being capable of no other simple ideas, betion or reflection.

longing to any thing but body, but those

which by reflection we receive from the operation of our own minds, we can attribute to spirits no other but what we receive from thence : and all the difference we can put between them in our contemplation of spirits, is only in the several extents and degrees of their knowledge, power, duration, happiness, &c. For that in our ideas, as well of spirits, as of other things, we are restrained to those we receive from sensation and reflection, is evident from hence, that in our ideas of spirits, how much soever advanced in perfection beyond those of bodies, even to that of infinite, we camot yet have any idea of the manner wherein they discover their thoughts one to another: though we must necessarily conclude, that separate spirits, which are beings that have perfcéter knowledge and greater happiness than we, must needs have also a perfecter way of communicating their thoughts than we have, who are fain to make use of corporeal signs and particular sounds; which are therefore of most general use, as being the best and quickest we are capable of. But of immediate communication, having no experiment in ourselves, and consequently no notion of it at all, we have no idea how spirits, which use not words, can with quickness, or much less how spirits, that have no bodies, can be masters of their own thoughts, and communicate or conceal them at pleasure, though we cannot but necessarily suppose they have such a power. Recapitula. §. 37. And thus we have seen, what kind tion. of ideas we have of substances of all kinds, wherein they consist, and how we came by them. From whence, I think, it is very evident,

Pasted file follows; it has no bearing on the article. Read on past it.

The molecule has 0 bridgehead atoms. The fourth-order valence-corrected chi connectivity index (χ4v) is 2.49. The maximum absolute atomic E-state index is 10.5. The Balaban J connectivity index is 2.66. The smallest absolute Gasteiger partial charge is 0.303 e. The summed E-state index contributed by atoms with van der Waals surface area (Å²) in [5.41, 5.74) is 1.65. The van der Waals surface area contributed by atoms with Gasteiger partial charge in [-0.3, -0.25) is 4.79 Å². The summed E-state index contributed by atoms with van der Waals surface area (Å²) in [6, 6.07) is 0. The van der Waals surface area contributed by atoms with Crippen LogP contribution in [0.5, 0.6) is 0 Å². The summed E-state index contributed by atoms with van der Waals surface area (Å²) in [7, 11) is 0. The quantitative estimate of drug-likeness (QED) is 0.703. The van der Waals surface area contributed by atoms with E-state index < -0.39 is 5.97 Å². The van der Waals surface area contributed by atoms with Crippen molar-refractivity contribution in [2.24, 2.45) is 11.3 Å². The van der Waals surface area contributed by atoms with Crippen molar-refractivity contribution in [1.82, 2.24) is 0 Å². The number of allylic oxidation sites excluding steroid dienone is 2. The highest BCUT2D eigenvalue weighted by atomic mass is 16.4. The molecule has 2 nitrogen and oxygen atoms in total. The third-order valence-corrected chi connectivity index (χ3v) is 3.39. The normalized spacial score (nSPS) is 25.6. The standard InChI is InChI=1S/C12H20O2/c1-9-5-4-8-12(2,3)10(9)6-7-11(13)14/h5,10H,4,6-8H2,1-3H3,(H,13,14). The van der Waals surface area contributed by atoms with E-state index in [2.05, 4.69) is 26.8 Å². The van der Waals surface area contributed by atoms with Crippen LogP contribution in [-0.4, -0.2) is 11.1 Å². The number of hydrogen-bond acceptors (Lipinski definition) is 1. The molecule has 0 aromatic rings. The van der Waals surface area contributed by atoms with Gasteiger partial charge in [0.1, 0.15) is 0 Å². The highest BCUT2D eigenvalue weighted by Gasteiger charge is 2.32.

wherein

First, That all our ideas of the several sorts of substances are nothing but collections of simple ideas, with a supposition of something to which they belong, and in which they subsist; though of this supposed something we have no clear distinct idea at all.

Secondly, That all the simple ideas, that thus united in one common substratum make up our complex ideas of several sorts of substances, are no other but such as we have received from sensation or reflection. So that even in those which we think we are most intimately acquainted with, and that come nearest the comprehension of our most enlarged conceptions, we cannot go beyond those siinple ideas. And even in those which seem most remote from all we have to do with, and do infinitely surpass any thing we can perceive in ourselves by reflection, or discover by sensation in other things, we can attain to nothing but those simple ideas, which we originally received from sensation or reflection; as is evident in the complex ideas we have of angels, and particularly of God himself.

Thirdly, That most of the simple ideas, that make up our complex ideas of substances, when truly considered, are only powers, however we are apt to take them for positive qualities ; v. g. the greatest part of the ideas that make our complex idea of gold are yellowness, great weight, ductility, fusibility and solubility in aqua regia, &c. all mited together in an unknown substratum: all which ideas are nothing else but so many relations to other substances, and are not really in the gold, considered barely in itself, though they depend on those real and primary qualities of its internal constitution, whereby it has a fitness differently to operate, and be operated on by several other substances.